While form and technique are important, destroying your opponent is even more so. This distinction is often lost when fighting arts take the route of being “less brutal”. All fight training by nature will become brutal if they dare to be functional. There are few things as brutal as learning how to trade blows at high speed with an opponent only an arm’s reach away. The use of boxing gloves prolongs the beatings making it possible to exchange more blows without fight stoppage due to cuts.
While every fighting technique should emphasize the use of technique over physicality, athleticism is still of utter importance. Being athletic is what allows you to train at higher intensity, train for longer periods, and develop higher level efficiency. In reality, athleticism and skill go hand in hand. As you become more athletic, your skill and ability will rise, furthering the upward spiraling cycle of athleticism and skills.
Boxers are in incredible shape, there is no denying that. Boxers are however made of a different kind of athleticism. They are stronger, faster, have more endurance, and can take far more punishment. YET, they can do all this without really trying. They remain strong throughout an entire fight yet rarely fight above the 50-70% pace. This is a result of boxers learning how to fight while relaxing. In fact, it’s the only way to fight.
At some level, there is no excuse for not having superior athleticism. There is no excuse for being slower or weaker than your opponent. If you are athletically superior to other fighters, boxing will allow you to exercise that advantage. Moreso, boxing will help you develop that advantage to new levels. An extra inch of arm reach can help you win unscathed. A split second difference in speed will help you knock out opponents before they can respond.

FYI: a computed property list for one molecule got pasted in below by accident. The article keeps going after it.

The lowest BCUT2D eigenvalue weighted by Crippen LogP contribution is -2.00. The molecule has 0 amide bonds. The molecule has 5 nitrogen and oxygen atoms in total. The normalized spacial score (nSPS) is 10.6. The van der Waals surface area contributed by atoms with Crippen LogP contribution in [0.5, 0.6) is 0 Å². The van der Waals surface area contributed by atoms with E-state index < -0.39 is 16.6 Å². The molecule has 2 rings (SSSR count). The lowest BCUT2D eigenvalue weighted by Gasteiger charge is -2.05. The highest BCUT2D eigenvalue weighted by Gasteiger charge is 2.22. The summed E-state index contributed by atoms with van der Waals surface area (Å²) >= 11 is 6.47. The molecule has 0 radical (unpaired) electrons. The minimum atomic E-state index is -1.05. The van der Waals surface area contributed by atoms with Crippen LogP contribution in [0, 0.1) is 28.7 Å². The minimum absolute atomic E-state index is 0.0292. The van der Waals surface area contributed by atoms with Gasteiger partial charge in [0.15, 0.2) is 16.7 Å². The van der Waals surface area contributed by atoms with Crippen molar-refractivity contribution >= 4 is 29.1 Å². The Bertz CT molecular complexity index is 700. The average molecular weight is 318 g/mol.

3. Rhythm of Attack
I dare say that boxing is fought at the highest speed of attack. Why? Because the combatants are almost always in range of each other, in a style that is fought in combinations. When you have an art like kicking, it’s common to see distance used as defense. (Using distance as defense in boxing is unpractical because you spend more energy running than you do blocking.) With an art like grappling, smothering can be used as a defense. (Using smothering as a defense in boxing can be dangerous because you run into more punches.) The main difference is that grappling & kicking attacks are more easily thwarted with a single evasion.
With boxing, evading one strike still allows the attacker to threaten with many more. Not only will you learn how to fight at a higher pace, you learn how to defend at a higher pace.
For the best examples of boxing’s functionality, athleticism, and rhythm of attack, I suggest watching videos of:
- Pernell Whitaker
- James Toney
- Floyd Mayweather
- Prince Naseem Hamed
- Roy Jones Jr
- Mike Tyson
- Manny Pacquiao
- Sugar Ray Leonard
- Roberto Duran
I would suggest for you to watch their training videos and sparring videos. There are few other arts where you can see regular demonstrations of theory and principle being applied successfully on a regular basis.